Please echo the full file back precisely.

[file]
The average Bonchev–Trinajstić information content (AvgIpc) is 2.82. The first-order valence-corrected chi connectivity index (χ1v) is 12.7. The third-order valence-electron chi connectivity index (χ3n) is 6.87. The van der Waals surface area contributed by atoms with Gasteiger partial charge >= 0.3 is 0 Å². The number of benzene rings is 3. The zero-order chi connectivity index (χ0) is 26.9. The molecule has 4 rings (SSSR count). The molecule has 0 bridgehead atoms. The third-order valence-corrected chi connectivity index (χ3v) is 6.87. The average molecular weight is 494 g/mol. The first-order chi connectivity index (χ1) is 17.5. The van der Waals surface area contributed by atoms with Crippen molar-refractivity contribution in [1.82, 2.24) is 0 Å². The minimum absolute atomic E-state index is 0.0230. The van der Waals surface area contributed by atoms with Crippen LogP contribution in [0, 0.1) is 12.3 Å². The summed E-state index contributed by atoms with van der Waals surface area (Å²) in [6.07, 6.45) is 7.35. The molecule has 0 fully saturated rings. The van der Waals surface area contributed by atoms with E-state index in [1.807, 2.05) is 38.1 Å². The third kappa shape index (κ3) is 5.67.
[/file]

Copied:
The average Bonchev–Trinajstić information content (AvgIpc) is 2.82. The first-order valence-corrected chi connectivity index (χ1v) is 12.7. The third-order valence-electron chi connectivity index (χ3n) is 6.87. The van der Waals surface area contributed by atoms with Gasteiger partial charge >= 0.3 is 0 Å². The number of benzene rings is 3. The zero-order chi connectivity index (χ0) is 26.9. The molecule has 4 rings (SSSR count). The molecule has 0 bridgehead atoms. The third-order valence-corrected chi connectivity index (χ3v) is 6.87. The average molecular weight is 494 g/mol. The first-order chi connectivity index (χ1) is 17.5. The van der Waals surface area contributed by atoms with Crippen molar-refractivity contribution in [1.82, 2.24) is 0 Å². The minimum absolute atomic E-state index is 0.0230. The van der Waals surface area contributed by atoms with Crippen LogP contribution in [0, 0.1) is 12.3 Å². The summed E-state index contributed by atoms with van der Waals surface area (Å²) in [6.07, 6.45) is 7.35. The molecule has 0 fully saturated rings. The van der Waals surface area contributed by atoms with E-state index in [1.807, 2.05) is 38.1 Å². The third kappa shape index (κ3) is 5.67.